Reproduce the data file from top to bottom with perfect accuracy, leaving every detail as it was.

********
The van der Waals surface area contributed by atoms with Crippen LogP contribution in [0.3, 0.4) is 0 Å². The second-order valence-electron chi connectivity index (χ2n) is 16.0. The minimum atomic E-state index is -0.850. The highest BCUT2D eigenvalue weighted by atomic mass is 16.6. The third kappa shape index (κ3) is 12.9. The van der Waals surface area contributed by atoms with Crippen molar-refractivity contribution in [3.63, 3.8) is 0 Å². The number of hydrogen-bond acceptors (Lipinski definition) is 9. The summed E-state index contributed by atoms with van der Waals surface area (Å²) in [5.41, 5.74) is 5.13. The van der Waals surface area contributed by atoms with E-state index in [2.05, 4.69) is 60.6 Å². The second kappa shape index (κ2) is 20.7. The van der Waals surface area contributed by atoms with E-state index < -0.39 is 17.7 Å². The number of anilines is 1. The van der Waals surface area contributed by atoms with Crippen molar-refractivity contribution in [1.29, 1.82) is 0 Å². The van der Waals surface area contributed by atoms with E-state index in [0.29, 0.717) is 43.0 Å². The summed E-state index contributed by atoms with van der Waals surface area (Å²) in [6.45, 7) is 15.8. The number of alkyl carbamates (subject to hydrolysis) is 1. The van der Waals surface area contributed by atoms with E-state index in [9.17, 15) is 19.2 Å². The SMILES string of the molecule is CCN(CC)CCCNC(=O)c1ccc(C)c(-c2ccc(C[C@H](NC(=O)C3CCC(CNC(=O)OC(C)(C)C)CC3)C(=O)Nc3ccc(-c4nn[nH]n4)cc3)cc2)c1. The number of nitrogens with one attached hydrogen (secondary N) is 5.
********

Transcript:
The van der Waals surface area contributed by atoms with Crippen LogP contribution in [0.3, 0.4) is 0 Å². The second-order valence-electron chi connectivity index (χ2n) is 16.0. The minimum atomic E-state index is -0.850. The highest BCUT2D eigenvalue weighted by atomic mass is 16.6. The third kappa shape index (κ3) is 12.9. The van der Waals surface area contributed by atoms with Crippen molar-refractivity contribution in [3.63, 3.8) is 0 Å². The number of hydrogen-bond acceptors (Lipinski definition) is 9. The summed E-state index contributed by atoms with van der Waals surface area (Å²) in [5.41, 5.74) is 5.13. The van der Waals surface area contributed by atoms with E-state index in [2.05, 4.69) is 60.6 Å². The second kappa shape index (κ2) is 20.7. The van der Waals surface area contributed by atoms with E-state index < -0.39 is 17.7 Å². The number of anilines is 1. The van der Waals surface area contributed by atoms with Crippen molar-refractivity contribution in [1.29, 1.82) is 0 Å². The van der Waals surface area contributed by atoms with E-state index in [0.29, 0.717) is 43.0 Å². The summed E-state index contributed by atoms with van der Waals surface area (Å²) in [6.45, 7) is 15.8. The number of alkyl carbamates (subject to hydrolysis) is 1. The van der Waals surface area contributed by atoms with E-state index in [9.17, 15) is 19.2 Å². The SMILES string of the molecule is CCN(CC)CCCNC(=O)c1ccc(C)c(-c2ccc(C[C@H](NC(=O)C3CCC(CNC(=O)OC(C)(C)C)CC3)C(=O)Nc3ccc(-c4nn[nH]n4)cc3)cc2)c1. The number of nitrogens with one attached hydrogen (secondary N) is 5.